The U.S. Food and Drug Administration (FDA) is hosting an Opioid Summit today, June 27, 2018, in Washington D.C. Government entities, academic researchers, and advocacy groups are attending the event, as you’d probably expect. Unexpectedly, internet stakeholders, as well as senior executives from major search engines like Google and social media platforms such as Facebook and Instagram are also participating. Why would the FDA, led by Commissioner Scott Gottlieb, M.D., invite the movers and shakers of Silicon Valley to such an event? The answer, to combat illicit opioid sales over the internet.
Most people have heard or know a little bit about the “dark web;” home to multiple online marketplaces that allow people to exchange illicit goods. Users can peddle and procure just about anything in the far corners of the world wide web; and, those engaging in such activities are, theoretically, protected by proxy servers and virtual private networks (VPNs). Disguising one’s internet protocol (IP) address allows people to buy and sell things like heroin and counterfeit passports, evading the watchful eye of authorities, most of the time. You have probably heard about the dark web marketplace known as The Silk Road; if so, you know that the FBI shut it down and arrested its founder Ross Ulbricht in 2013. Ulbricht is now serving a life sentence without the possibility of parole, which you’d be right to think should deter others from having similar aspirations. It didn’t!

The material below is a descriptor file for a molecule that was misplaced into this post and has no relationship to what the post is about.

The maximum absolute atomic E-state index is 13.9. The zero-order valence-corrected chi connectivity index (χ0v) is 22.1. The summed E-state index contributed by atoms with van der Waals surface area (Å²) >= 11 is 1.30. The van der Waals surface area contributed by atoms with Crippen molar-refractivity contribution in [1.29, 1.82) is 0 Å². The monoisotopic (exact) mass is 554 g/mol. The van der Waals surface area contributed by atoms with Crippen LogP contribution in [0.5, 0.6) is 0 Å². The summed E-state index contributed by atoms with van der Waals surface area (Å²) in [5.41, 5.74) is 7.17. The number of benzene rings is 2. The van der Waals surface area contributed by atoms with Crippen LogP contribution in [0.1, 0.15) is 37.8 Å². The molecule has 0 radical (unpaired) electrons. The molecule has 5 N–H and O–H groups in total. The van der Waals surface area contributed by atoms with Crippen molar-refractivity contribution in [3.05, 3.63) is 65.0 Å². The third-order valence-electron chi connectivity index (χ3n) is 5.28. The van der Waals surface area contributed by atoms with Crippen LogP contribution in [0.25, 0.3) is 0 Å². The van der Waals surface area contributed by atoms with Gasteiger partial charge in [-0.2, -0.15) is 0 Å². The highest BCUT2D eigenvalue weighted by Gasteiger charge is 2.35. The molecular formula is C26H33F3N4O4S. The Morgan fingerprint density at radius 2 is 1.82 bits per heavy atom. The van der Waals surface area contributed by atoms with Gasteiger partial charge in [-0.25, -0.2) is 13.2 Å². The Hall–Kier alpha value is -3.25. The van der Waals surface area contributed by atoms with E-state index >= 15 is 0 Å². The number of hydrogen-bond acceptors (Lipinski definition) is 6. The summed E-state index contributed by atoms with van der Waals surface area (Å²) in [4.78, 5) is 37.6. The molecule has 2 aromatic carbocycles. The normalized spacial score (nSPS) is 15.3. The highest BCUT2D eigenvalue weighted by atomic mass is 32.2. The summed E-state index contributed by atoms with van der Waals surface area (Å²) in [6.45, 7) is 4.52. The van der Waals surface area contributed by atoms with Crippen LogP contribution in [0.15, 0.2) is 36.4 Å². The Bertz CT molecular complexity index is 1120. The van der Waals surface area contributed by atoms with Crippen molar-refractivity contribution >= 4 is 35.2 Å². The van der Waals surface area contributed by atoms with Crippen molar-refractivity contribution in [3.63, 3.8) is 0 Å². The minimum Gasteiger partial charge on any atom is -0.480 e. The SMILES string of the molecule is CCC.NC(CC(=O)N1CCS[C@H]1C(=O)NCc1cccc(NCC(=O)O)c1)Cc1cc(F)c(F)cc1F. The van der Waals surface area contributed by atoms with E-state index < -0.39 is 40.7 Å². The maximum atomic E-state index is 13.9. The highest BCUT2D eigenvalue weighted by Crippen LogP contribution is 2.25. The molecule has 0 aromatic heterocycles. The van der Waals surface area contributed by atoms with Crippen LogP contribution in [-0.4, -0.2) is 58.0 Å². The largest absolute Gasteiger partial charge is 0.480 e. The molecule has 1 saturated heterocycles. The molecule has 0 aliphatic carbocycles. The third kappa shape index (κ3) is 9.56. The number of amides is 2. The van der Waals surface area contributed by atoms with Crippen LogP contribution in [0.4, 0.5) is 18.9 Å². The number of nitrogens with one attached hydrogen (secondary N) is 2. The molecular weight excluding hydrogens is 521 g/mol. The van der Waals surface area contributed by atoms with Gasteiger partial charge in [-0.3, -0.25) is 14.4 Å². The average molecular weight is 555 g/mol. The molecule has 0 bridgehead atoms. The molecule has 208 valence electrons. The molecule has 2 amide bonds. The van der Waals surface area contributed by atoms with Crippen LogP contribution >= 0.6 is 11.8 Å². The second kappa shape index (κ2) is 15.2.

Today, the internet is home to even more black marketplaces than before. The number of sales and profit generated on the most popular sites people now rely on for illicit goods dwarfs that of the preceding Silk Road, according to findings by RAND Europe and researchers at Carnegie Mellon University.
Hiding In Plain Sight